They call it a dance. A graceful compilation of movement equal to the brushstrokes of a painter. But neither the waltz nor impressionism end in the slaying of a living being, which is why so many people have a hard time accepting bullfighting as cultural. And while there are forms of non-lethal bullfighting being practiced today, opponents of the sport claim that the cruelty begins weeks and even months before the actual event takes place.
Still, there is more than a massive amount of supporters worldwide who laugh at those people who refer to bullfighting as a bloodsport. They cry foul, equating it to Americans not understanding cricket, for example.
So, is bullfighting culture, or cruelty?
What is bullfighting?
Bullfighting involves toreros of different levels, with the highest level of torero being called the famed matador. These toreros practice the art of bullfighting and pick up their own style of movements that are easily identified in the ring. People can identify a U2 song because of the Edge’s guitar sound; they can identify the make of a sports car because of the sound of the engine. Well, bullfighting enthusiasts can often identify a bullfighter, or at least the style of fighting he learned, by the movements he makes inside the ring.
These moves are made while the bull is within close proximity of the torero, and while there is a great level of risk involved whenever you’re in the same ring as a high-strug, massively sized beast like a bull, there are some “special” circumstances that are put into place that help give the bullfighter an upper hand, most of which take place during the first portion of the fight.
Bullfighting rituals can change by region, but it’s often broken down into stages, or thirds, named Tercio de Varas (third of lances), Tercio de Banderillas (third of flags) and Tercio de Muerte (third of death). In the first stage the bullfighter sizes up the bull, his energy level and movements. Then two picadores come out with their lances and, get this now, blindfolded horses. This blindfolded horses are bait. The bull will see these horses and attack them. Using this as a distraction the picador will stab the bull in that mound of muscle on the bull’s neck. While this is happening, the bullfighter will take note of the preferred attacking style of the bull.
If all goes well in this first stage, the combination of blood loss and force exerted by the bull to left the horse up with its neck and horns will cause the bull to drop his head lower for the remainder of the fight. This makes the bull far more predictable and less dangerous. The bullfighter now has the upper hand.
Stage 2 is a bit of a misnomer. We’re not talking about real flags here that we wave in the sky on Fourth of July. We’re talking about sharp, barbed sticks planted into the bull’s shoulders. These are forced into the bull’s body by three banderilleros, although their attempts aren’t always successful. If they are successful, well, the bull is even further weakened, but also pretty angry.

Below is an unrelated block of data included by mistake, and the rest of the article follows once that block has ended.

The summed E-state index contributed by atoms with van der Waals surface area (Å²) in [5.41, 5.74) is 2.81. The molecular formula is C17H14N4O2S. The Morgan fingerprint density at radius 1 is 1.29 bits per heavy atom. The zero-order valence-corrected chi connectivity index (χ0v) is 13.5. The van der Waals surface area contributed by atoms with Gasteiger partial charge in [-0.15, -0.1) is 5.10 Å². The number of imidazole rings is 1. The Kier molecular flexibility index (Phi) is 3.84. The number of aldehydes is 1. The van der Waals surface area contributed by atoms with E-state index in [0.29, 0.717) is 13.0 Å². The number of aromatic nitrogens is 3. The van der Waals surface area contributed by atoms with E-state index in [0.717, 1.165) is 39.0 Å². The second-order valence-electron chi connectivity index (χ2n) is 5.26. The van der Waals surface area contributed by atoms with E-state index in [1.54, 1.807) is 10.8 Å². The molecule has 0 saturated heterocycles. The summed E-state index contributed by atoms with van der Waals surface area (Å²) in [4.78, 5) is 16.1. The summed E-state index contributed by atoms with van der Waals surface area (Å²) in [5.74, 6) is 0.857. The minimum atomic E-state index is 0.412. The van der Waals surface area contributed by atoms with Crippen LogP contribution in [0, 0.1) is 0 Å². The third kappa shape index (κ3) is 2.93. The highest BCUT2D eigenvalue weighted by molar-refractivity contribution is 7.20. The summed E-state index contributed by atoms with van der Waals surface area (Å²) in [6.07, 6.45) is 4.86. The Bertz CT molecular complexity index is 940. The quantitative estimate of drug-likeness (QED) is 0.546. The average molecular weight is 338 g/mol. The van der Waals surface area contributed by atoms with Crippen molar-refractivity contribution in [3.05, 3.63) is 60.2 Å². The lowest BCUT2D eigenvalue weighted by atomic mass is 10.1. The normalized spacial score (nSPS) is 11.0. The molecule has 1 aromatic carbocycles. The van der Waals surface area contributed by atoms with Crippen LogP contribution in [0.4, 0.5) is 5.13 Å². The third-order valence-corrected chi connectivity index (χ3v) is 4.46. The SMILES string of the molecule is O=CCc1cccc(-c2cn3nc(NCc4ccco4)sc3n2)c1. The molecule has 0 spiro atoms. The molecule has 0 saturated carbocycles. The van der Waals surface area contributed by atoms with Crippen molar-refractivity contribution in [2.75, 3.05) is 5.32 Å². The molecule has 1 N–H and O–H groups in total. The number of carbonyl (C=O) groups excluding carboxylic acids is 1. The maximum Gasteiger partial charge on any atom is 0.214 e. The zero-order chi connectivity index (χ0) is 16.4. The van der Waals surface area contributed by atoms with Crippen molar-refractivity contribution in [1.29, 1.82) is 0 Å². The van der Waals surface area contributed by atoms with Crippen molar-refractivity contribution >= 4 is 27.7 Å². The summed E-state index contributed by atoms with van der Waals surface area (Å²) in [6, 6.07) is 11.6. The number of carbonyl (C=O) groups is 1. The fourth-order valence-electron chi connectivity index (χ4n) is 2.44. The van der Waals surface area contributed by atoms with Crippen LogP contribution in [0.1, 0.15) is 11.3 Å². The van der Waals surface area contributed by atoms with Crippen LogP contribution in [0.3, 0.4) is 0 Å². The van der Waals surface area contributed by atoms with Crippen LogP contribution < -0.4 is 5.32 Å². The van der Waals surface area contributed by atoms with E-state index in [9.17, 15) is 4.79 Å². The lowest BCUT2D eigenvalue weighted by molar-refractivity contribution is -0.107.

Stage 3 shows us the matador, the chief bull fighter. He’s finally entered the ring after viewing all of the bull’s movements. He comes donning his muleta (red cape), as well as a sword. The bull fighter has 15 minutes to do what he came to do. Some call it dance. Some call is art. But if you get right down to it, the bullfighter has 15 minutes to kill the bull.
Before this final death blow, the matador performs different passes that are like a tango. It’s called the faena, and it’s the entire performance with red cape that we all know about bullfighting. The final series of passes leads to the bull being positioned for the kill, which comes at the hands of a thrust of the sword between the bull’s shoulder blades and through his heart. This final thrust is tricky, and the bullfighter must be careful with his approach so as not to fail the audience.
If the estocada (sword thrusting) is unsuccessful, the bull still gets killed. It’s just not as poetic as was intended. The matador is forced to prick the bull’s nose to lower his head and then severs the bull’s spinal cord. If, after that, the bull is still not dead, then a dagger is used (by another participant, not the matador) to completely pierce out the spinal cord.
Sometimes the bull’s body is dragged around the arena as an honor, if the presiding official was impressed with the animal. Sometimes (we mean rarely) the bull is granted a pardon for a “fine performance” (meaning the audience will wave its handkerchiefs before the estocada) and the matador will symbolically free the bull. If that happens – again, that’s rare – the bull will never fight again as it’s unwise to let a knowledgeable bull back into the ring.
If the matador did his job particularly well, then he might be awarded an ear of the bull. If he did extraordinarily well, my gosh he might get both ears, and even a tail!
History of Bullfighting
Bullfighting dates back to the 12th century, when soldiers who were fighting off boredom decided to fight animals. But most animals (deer, for example) were far too docile. After trying out various animals, the bull was decided as the most formidable opponent to such fierce soldiers as these knights. And thus bullfighting was born. The first bullfight took place in 1133 in honor of the coronation of King Alfonso VIII of Spain. That event led to the use of bullfighting as a way to mark important and historic events.
Culture or cruelty?
The sequence of events outlined above is the most typical description of bullfighting. Again, styles vary from region to region, and in some instances death is not a part of the sport, although that’s a significant minority. So that leaves you with this question to answer:
Is bullfighting a cultural staple of Spain and other countries, or is it just plain cruel?